Well, that's all for today, folks! Until next time, WRITE ON!


Friday, February 8, 2013

Book Review - Underneath by Michael Cargill

Happy Friday, good people of the blogosphere! Today, I'm giving you an Indie Fever post. My second indie review of the year. Sit back and enjoy!

Indie Fever is dedicated to readers of indie books and to indie authors. I signed up to review at least eight indie books this year. It's a great idea and a wonderful cause! Here's the link: Indie Fever

Underneath won a review on my December 12 Days of Christmas indie author contest. The author hooked me right in with his pitch and I promptly bought the book which I read in just a few days. I give you my review.

From a reader's perspective:
To be frank, Underneath's main character, Hugh, scared the bejesus out of me. But he was so compelling I just had to keep reading. His odd thought process oftentimes gave me chills and made me wonder how many people like Hugh I'd passed by in my lifetime and never noticed. One of the supporting characters, Clare, was also well done, and I found myself identifying with her quickly. She has gumption and drive; both are qualities I admire a lot. The pacing was great and I flew through the book without realizing how much I'd read. I got a few surprises when the same exact words showed up at different times, and it thrilled and delighted me. Something else I liked was the author being from the UK. I learned some new words!!

From an editor's perspective:
I'd like to see a little more refinement of sentence construction and punctuation usage. I can overlook it if there are just a few but this book had a number of them. Short, choppy sentences left me stumbling over the words on more than one occasion. Plotline was bang on. I got the feeling this book was intended to be third person omniscient but it came off as third person limited with head hopping because one chapter would be about Hugh and another about Clare with snippets of other peoples' thoughts or feelings. I really only needed to see the story from two perspectives: Hugh's and Clare's. Quips now and then about random peoples' thoughts or feelings left me dangling (not in a good way). I think more character development of Hugh and Clare could've come from making this one small change.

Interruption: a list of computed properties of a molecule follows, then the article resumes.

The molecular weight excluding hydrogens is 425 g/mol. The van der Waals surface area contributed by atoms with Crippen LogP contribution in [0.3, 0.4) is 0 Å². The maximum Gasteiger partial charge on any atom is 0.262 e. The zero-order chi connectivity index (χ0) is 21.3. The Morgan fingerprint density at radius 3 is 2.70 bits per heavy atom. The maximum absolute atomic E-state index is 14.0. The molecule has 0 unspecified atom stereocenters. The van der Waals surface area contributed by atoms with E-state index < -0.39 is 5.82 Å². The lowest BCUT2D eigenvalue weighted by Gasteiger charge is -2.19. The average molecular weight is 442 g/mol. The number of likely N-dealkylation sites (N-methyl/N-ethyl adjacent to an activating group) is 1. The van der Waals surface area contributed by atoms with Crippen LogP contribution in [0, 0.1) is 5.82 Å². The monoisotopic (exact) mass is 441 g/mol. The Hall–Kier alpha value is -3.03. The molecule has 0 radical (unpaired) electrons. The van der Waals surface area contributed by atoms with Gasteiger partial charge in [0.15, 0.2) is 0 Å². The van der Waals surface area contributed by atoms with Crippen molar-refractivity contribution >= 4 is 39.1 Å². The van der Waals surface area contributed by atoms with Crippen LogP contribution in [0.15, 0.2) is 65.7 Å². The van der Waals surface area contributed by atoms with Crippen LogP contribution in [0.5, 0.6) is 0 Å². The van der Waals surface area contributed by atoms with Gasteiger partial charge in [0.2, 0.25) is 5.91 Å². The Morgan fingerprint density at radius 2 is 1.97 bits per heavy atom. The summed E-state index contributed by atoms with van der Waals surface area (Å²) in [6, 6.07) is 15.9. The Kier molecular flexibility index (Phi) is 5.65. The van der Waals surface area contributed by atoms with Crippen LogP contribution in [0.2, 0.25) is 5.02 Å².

Now, for my rating:
1 star for a terrifying main character.
1 star for rounding out the two characters I loved as much as was done.
1 star for bringing me to the UK and teaching me; as well as the surprises.
- 1 star for writing style (this is person by person so you may like it. I didn't).
- 1 star for including too many characters' thoughts and for punctuation blips.
3 out of 5 stars. Recommended reading if you like to be just a hair horrified at what could be going on in someone's mind.

You can find the book on Amazon here: Underneath for $3.30.

As far as the cover goes, I really like this one and feel it gives a good idea of what's going on in the story. One small tweak that could make it better is centering all the type. A general rule of design is to either left flush, right flush, or center everything if you do it once. Consistency is key! It could use some kerning as well but that's just aesthetics from a typography nerd.

Well, that's all for today, folks! Until next time, WRITE ON!


Thursday, February 7, 2013

What's a Display?

Happy Thursday, good people of the blogosphere! Today we'll talk about display fonts and answer some questions like: When to use a display font? How to identify a display font? Examples of display fonts. So grab your pens and notebooks and let's get going!

Display is defined as: Making a prominent exhibition of a thing where it can be noticed. Example of a display font:
This letterform is from the font family known as Capitular Floral. Pretty, huh?

When should you use a display font?
Much like a script font, a display font is for just that - display. They're not meant to be used in blocks of text but they make nice drop caps and decorative elements used at the start of a chapter. So stick to using them as decoration rather than text.

How to identify a display font?
If your letters do weird things when you're trying to type them out, it's probably a display font. They're usually very decorative and hard to read when combined in sets of more than one or two. Not all of them have a box around them or have really gritty details like the one above.

Some examples:
As you can see, they don't read very well when combined. Never ever use them for book design unless you're adding a single decorative letter to the beginning of something.

This concludes my font week. I hope you all learned a little bit and had some fun along the way!

What's your favorite display font?

Well, that's all for today, folks! Until next time, WRITE ON!


What is a Script?